SSB accepts both pre-win2000-style and Win2003-style account names (User Principal Names). User Principal Names (UPNs) consist of a username, the at (@) character, and a domain name, for example administrator@example.com.

The following characters cannot be used in usernames and group names: <>\/[]:;|=,+*)?@"

When using RADIUS authentication together with LDAP users, the users are authenticated to the RADIUS server, only their group memberships must be managed in LDAP. For details, see Authenticating users to a RADIUS server.

Caution:

A user can belong to a maximum of 10,000 groups, further groups are ignored.

Caution:

By default, SSB uses nested groups when querying the LDAP server. Nested groups are mostly useful when authenticating the users to Microsoft Active Directory, but can slow down the query and cause the connection to time out if the LDAP tree is very large. In this case, disable the Enable nested groups option.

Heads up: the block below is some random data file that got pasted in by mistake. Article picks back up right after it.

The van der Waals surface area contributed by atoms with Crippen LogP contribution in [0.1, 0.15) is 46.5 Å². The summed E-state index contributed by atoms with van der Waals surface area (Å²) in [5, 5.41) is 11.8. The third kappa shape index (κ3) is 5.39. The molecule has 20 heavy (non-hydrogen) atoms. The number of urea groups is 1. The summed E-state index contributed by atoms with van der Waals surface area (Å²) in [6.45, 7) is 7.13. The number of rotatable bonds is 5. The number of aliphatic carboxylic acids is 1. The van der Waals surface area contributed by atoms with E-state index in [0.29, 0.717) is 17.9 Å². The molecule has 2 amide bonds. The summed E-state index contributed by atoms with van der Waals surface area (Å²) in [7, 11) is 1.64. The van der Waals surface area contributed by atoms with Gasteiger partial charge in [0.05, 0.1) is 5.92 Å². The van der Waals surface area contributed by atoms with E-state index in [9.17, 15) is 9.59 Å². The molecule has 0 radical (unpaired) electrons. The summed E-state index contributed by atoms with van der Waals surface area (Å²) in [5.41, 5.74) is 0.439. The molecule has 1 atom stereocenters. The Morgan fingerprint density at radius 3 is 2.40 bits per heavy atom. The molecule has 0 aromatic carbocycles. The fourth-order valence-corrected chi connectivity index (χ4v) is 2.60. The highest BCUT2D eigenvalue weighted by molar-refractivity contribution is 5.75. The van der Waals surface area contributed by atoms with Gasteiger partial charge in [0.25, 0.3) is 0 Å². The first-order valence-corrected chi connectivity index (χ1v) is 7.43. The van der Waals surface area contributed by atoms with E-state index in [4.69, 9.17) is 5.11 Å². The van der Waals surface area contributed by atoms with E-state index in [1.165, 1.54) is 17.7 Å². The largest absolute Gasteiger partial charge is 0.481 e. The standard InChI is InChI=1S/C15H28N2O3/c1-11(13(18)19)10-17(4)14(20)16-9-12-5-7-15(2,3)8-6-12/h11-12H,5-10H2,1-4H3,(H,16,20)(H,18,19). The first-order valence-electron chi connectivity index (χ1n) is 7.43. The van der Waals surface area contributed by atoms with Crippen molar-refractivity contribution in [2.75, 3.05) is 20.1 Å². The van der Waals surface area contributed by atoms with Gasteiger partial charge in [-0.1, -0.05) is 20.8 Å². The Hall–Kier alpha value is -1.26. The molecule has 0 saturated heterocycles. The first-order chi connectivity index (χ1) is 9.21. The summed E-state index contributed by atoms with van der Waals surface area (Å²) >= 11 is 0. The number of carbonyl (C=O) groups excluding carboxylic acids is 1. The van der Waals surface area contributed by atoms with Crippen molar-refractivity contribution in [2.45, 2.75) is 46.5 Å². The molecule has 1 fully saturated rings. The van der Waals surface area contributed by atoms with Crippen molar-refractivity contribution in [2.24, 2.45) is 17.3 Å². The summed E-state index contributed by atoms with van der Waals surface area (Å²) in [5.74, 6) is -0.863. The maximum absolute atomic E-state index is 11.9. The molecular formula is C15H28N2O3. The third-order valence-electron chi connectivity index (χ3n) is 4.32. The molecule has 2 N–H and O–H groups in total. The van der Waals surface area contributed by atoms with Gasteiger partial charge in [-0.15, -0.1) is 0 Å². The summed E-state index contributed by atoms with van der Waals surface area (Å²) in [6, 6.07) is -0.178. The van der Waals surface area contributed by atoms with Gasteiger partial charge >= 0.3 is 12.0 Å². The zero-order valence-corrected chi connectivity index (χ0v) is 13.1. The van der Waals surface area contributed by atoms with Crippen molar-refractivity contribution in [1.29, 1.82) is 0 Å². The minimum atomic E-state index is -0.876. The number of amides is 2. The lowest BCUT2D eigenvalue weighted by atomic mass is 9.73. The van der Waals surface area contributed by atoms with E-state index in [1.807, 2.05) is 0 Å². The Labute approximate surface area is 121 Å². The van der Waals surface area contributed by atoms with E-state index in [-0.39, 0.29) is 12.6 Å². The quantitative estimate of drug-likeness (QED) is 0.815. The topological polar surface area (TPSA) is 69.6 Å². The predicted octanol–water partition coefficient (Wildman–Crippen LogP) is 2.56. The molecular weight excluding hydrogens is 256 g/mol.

To enable LDAP authentication

  1. Navigate to AAA > Settings > Authentication settings.

  2. Select the LDAP option and enter the parameters of your LDAP server.

    Figure 48: AAA > Settings > User database — Configure LDAP authentication

    1. Enter the IP address or hostname and port of the LDAP server into the Server Address field. If you want to encrypt the communication between SSB and the LDAP server, in case of SSL/TLS, enter 636 as the port number, or in case of STARTTLS, enter 389 as the port number.